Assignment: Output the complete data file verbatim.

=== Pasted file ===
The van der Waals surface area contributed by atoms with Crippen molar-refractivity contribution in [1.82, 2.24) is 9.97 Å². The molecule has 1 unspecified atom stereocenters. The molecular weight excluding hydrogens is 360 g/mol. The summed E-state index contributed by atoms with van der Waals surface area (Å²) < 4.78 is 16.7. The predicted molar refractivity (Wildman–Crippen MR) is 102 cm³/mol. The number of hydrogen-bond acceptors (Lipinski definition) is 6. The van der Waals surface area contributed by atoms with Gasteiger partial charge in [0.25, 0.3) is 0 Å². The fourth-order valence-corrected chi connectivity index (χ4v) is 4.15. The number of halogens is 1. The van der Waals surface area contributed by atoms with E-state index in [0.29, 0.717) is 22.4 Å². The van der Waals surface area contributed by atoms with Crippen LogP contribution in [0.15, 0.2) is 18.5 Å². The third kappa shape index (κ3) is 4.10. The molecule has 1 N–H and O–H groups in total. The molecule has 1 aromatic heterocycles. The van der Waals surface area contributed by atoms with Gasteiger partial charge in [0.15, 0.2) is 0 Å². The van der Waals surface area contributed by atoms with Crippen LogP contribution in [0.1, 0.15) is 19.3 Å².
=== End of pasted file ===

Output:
The van der Waals surface area contributed by atoms with Crippen molar-refractivity contribution in [1.82, 2.24) is 9.97 Å². The molecule has 1 unspecified atom stereocenters. The molecular weight excluding hydrogens is 360 g/mol. The summed E-state index contributed by atoms with van der Waals surface area (Å²) < 4.78 is 16.7. The predicted molar refractivity (Wildman–Crippen MR) is 102 cm³/mol. The number of hydrogen-bond acceptors (Lipinski definition) is 6. The van der Waals surface area contributed by atoms with Gasteiger partial charge in [0.25, 0.3) is 0 Å². The fourth-order valence-corrected chi connectivity index (χ4v) is 4.15. The number of halogens is 1. The van der Waals surface area contributed by atoms with E-state index in [0.29, 0.717) is 22.4 Å². The van der Waals surface area contributed by atoms with Crippen LogP contribution in [0.15, 0.2) is 18.5 Å². The third kappa shape index (κ3) is 4.10. The molecule has 1 N–H and O–H groups in total. The molecule has 1 aromatic heterocycles. The van der Waals surface area contributed by atoms with Gasteiger partial charge in [0.15, 0.2) is 0 Å². The van der Waals surface area contributed by atoms with Crippen LogP contribution in [0.1, 0.15) is 19.3 Å².